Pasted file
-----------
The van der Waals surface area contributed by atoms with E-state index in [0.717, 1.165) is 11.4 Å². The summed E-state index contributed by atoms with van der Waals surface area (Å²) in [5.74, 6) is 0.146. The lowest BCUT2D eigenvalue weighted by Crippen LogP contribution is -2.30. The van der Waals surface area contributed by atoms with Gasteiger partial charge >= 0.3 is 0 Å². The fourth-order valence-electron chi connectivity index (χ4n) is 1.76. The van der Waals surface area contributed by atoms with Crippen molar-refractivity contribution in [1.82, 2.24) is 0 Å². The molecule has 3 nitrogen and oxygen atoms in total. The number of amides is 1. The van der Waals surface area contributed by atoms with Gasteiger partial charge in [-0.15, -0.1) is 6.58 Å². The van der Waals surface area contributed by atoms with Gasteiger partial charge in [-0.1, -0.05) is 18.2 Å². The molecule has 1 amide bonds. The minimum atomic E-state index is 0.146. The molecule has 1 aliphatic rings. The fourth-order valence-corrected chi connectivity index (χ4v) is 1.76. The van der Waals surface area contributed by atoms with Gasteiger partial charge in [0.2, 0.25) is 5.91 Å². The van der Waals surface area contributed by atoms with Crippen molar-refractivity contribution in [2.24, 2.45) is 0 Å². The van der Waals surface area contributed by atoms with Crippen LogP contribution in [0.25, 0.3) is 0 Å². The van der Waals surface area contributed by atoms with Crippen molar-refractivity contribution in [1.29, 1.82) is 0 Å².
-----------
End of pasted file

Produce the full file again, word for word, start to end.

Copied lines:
The van der Waals surface area contributed by atoms with E-state index in [0.717, 1.165) is 11.4 Å². The summed E-state index contributed by atoms with van der Waals surface area (Å²) in [5.74, 6) is 0.146. The lowest BCUT2D eigenvalue weighted by Crippen LogP contribution is -2.30. The van der Waals surface area contributed by atoms with Gasteiger partial charge >= 0.3 is 0 Å². The fourth-order valence-electron chi connectivity index (χ4n) is 1.76. The van der Waals surface area contributed by atoms with Crippen molar-refractivity contribution in [1.82, 2.24) is 0 Å². The molecule has 3 nitrogen and oxygen atoms in total. The number of amides is 1. The van der Waals surface area contributed by atoms with Gasteiger partial charge in [-0.15, -0.1) is 6.58 Å². The van der Waals surface area contributed by atoms with Gasteiger partial charge in [-0.1, -0.05) is 18.2 Å². The molecule has 1 amide bonds. The minimum atomic E-state index is 0.146. The molecule has 1 aliphatic rings. The fourth-order valence-corrected chi connectivity index (χ4v) is 1.76. The van der Waals surface area contributed by atoms with Gasteiger partial charge in [0.2, 0.25) is 5.91 Å². The van der Waals surface area contributed by atoms with Crippen molar-refractivity contribution in [2.24, 2.45) is 0 Å². The van der Waals surface area contributed by atoms with Crippen LogP contribution in [0.25, 0.3) is 0 Å². The van der Waals surface area contributed by atoms with Crippen molar-refractivity contribution in [1.29, 1.82) is 0 Å².